Quantitative Skills Needed of Journalists

A View
January 16, 2007
Quantitative skills are not always taken seriously in journalism. Sometimes
numbers reported in the newspapers are one-sided, while at other times
they are plain wrong.  Many a times, numbers are not even mentioned in
reporting and that can be equally misleading.

I will give you a couple of examples.

Global warming is a fact. But almost all articles about global warming fail to
mention the percentage contribution due to humans. The absence of such
categorical data leads everyone to think that global warming is man-made.
If the man-made contribution is small, then our attempts to clean the air
may only be helpful in reducing harmful pollution and allergies, but may not
make a dent in global warming. But on the other hand, just because the
man-made contribution to greenhouse gases is small, it may be enough to
be the tipping point. All these issues can and should be clearly explained
quantitatively.

Another example is recent news that claims that gasoline needs to sold as
temperature compensated in warm states such as Florida. Gasoline which is
transferred to gas stations at the industry standard of 60 degrees will give
you 2% less gas if pumped in your tank in 90 degree weather. This robs
you of about 4/10ths of a gallon when you fill in your 20 gallon gas tank on
a hot summer afternoon, and as per some misguided activists it results in a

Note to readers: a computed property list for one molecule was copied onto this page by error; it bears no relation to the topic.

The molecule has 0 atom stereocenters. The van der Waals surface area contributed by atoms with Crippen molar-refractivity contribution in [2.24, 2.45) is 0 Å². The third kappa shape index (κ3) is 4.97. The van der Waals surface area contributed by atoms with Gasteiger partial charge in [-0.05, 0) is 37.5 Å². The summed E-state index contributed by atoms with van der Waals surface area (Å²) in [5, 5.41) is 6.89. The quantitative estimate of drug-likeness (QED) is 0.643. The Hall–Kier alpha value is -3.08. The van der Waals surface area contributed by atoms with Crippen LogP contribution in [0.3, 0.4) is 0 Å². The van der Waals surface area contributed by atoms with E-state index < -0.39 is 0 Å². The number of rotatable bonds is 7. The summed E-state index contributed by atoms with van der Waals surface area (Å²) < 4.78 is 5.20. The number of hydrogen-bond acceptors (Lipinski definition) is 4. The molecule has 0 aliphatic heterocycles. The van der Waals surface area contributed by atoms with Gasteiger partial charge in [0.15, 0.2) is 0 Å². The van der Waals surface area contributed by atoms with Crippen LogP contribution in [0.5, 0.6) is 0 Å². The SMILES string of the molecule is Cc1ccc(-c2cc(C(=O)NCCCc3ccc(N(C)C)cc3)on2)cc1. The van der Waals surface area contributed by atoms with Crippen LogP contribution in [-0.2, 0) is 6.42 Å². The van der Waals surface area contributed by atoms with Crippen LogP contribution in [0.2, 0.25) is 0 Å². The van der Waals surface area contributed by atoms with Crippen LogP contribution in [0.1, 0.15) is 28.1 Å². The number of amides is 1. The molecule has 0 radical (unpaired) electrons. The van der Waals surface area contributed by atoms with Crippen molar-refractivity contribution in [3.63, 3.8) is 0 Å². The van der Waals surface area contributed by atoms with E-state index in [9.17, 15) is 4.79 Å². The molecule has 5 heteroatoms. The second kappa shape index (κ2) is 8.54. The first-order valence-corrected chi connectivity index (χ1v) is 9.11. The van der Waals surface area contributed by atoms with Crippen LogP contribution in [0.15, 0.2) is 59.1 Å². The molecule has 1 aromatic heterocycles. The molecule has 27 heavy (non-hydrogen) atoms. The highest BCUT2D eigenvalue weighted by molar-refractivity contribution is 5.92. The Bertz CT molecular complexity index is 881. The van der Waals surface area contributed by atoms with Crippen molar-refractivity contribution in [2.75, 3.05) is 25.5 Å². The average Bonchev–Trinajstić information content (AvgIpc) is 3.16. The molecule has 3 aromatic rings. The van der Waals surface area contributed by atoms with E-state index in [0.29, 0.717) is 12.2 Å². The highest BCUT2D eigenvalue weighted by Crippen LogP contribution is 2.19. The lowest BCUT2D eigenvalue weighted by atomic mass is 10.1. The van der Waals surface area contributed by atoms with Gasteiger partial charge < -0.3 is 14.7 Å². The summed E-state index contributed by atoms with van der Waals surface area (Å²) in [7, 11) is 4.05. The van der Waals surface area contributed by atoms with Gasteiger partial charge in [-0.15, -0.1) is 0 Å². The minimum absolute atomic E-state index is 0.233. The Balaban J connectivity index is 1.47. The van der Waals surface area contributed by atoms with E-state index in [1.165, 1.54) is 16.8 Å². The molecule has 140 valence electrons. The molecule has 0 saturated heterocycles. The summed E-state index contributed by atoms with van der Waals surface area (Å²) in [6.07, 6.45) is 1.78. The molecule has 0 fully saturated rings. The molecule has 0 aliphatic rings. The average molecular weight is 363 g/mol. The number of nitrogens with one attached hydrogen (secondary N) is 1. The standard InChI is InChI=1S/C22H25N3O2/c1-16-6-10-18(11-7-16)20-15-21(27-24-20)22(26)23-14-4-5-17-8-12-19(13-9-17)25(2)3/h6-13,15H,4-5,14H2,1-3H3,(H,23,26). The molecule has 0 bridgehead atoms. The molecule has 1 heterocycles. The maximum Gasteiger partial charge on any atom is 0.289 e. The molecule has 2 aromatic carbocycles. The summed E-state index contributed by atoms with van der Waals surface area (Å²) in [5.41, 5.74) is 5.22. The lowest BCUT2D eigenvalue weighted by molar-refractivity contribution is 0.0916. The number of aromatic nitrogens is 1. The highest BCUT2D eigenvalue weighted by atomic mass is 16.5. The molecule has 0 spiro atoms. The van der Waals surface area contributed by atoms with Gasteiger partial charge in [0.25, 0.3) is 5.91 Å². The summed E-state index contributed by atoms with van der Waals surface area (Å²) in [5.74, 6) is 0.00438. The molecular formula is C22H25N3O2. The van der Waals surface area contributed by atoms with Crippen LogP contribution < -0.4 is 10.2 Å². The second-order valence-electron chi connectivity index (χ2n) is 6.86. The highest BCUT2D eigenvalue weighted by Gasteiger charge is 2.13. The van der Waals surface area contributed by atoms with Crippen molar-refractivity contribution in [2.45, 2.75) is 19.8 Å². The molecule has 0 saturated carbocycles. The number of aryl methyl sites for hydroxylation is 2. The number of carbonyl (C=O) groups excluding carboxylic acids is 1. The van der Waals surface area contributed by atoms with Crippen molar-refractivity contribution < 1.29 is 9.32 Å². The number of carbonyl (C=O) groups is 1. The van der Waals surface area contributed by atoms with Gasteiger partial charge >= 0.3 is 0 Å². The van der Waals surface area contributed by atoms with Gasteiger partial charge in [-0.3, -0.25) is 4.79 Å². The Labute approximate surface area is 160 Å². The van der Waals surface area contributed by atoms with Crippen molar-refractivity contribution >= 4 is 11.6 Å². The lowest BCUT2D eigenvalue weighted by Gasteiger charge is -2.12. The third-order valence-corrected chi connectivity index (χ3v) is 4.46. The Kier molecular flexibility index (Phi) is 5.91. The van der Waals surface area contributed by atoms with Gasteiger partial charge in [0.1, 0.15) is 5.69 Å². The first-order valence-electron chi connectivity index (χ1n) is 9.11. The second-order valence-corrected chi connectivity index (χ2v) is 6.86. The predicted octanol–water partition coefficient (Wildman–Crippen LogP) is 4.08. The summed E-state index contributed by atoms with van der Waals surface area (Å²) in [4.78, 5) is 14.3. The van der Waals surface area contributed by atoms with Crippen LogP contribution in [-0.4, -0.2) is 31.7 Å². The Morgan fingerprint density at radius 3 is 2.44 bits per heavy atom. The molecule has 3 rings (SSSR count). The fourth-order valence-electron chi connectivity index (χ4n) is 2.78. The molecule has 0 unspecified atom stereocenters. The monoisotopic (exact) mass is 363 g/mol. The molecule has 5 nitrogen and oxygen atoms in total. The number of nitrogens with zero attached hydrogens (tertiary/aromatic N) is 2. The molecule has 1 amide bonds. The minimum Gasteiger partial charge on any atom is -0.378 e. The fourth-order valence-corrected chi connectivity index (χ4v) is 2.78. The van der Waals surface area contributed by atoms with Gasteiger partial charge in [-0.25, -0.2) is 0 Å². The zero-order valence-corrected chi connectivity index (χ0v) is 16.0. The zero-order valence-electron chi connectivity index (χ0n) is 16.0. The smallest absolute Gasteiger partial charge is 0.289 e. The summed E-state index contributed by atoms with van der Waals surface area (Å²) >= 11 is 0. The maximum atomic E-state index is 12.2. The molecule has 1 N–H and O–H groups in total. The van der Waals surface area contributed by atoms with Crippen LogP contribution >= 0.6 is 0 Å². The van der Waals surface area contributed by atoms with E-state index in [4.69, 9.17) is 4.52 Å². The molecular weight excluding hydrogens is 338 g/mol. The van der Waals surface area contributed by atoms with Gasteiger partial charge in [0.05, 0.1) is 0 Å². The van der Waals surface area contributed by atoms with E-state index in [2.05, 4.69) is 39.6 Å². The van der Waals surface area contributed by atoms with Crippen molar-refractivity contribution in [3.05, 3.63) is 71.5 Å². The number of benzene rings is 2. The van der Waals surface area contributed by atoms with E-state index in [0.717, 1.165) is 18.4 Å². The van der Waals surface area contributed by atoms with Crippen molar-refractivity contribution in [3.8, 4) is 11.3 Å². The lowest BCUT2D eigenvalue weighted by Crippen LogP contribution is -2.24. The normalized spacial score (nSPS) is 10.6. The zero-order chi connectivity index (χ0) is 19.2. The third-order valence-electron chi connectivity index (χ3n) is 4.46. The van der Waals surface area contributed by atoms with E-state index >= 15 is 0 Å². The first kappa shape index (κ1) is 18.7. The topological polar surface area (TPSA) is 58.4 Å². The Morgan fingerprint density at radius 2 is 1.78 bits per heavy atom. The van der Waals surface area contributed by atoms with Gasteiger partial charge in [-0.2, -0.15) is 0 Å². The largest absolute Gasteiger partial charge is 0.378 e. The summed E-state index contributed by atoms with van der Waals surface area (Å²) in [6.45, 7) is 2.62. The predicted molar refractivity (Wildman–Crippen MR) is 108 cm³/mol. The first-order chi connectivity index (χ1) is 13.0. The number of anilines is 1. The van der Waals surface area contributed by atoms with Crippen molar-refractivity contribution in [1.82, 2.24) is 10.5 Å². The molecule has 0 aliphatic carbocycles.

couple of billion dollars overcharge per annum in the USA. Not so fast! Here
is the quantitative information that is left off. First most gas station tanks
are underground and the variation of temperature below the ground is
much smaller, may be 1 to 5 degrees depending on the depth of the tank
below the ground. Lower the depth of the tank, lower is the influence of the
outside temperature as the dense earth above insulates the tank.  Also,
since oil prices fluctuate every day because of supply and demand, if pumps
were modified to deliver same weight (temperature compensated) of
gasoline, it would simply get figured into the price of the gasoline.

I have many other examples where media fails to properly quantify the
variables in the story, and most times it is done purely for sensation, and a
few times it is just plain ignorance. If it is the latter, universities need to
increase the number of required quantitative analysis courses for journalism
majors.

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